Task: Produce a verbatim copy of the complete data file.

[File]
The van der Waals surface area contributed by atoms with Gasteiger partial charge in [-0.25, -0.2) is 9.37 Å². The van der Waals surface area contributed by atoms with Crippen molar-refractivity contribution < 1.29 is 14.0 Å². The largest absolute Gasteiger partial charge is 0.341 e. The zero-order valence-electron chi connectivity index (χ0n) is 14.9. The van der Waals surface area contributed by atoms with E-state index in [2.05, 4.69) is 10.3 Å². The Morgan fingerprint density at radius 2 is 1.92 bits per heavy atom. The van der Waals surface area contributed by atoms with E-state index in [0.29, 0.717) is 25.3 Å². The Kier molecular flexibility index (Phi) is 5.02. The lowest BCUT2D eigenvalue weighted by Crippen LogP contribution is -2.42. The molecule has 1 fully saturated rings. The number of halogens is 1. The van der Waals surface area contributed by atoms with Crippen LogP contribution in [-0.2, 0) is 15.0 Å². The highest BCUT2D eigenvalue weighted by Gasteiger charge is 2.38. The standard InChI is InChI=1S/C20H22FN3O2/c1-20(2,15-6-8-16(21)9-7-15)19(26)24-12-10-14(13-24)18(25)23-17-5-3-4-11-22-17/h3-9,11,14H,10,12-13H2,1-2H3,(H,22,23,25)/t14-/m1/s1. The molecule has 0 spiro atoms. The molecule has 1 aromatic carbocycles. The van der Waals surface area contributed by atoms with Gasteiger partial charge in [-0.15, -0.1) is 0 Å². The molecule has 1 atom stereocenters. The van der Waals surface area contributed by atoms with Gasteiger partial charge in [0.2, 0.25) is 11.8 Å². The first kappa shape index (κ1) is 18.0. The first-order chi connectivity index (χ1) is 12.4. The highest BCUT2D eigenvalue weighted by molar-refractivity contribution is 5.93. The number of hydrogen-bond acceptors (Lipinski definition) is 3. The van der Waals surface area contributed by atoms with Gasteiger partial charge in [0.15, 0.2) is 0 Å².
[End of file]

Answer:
The van der Waals surface area contributed by atoms with Gasteiger partial charge in [-0.25, -0.2) is 9.37 Å². The van der Waals surface area contributed by atoms with Crippen molar-refractivity contribution < 1.29 is 14.0 Å². The largest absolute Gasteiger partial charge is 0.341 e. The zero-order valence-electron chi connectivity index (χ0n) is 14.9. The van der Waals surface area contributed by atoms with E-state index in [2.05, 4.69) is 10.3 Å². The Morgan fingerprint density at radius 2 is 1.92 bits per heavy atom. The van der Waals surface area contributed by atoms with E-state index in [0.29, 0.717) is 25.3 Å². The Kier molecular flexibility index (Phi) is 5.02. The lowest BCUT2D eigenvalue weighted by Crippen LogP contribution is -2.42. The molecule has 1 fully saturated rings. The number of halogens is 1. The van der Waals surface area contributed by atoms with Crippen LogP contribution in [-0.2, 0) is 15.0 Å². The highest BCUT2D eigenvalue weighted by Gasteiger charge is 2.38. The standard InChI is InChI=1S/C20H22FN3O2/c1-20(2,15-6-8-16(21)9-7-15)19(26)24-12-10-14(13-24)18(25)23-17-5-3-4-11-22-17/h3-9,11,14H,10,12-13H2,1-2H3,(H,22,23,25)/t14-/m1/s1. The molecule has 0 spiro atoms. The molecule has 1 aromatic carbocycles. The van der Waals surface area contributed by atoms with Gasteiger partial charge in [-0.15, -0.1) is 0 Å². The molecule has 1 atom stereocenters. The van der Waals surface area contributed by atoms with Gasteiger partial charge in [0.2, 0.25) is 11.8 Å². The first kappa shape index (κ1) is 18.0. The first-order chi connectivity index (χ1) is 12.4. The highest BCUT2D eigenvalue weighted by molar-refractivity contribution is 5.93. The number of hydrogen-bond acceptors (Lipinski definition) is 3. The van der Waals surface area contributed by atoms with Gasteiger partial charge in [0.15, 0.2) is 0 Å².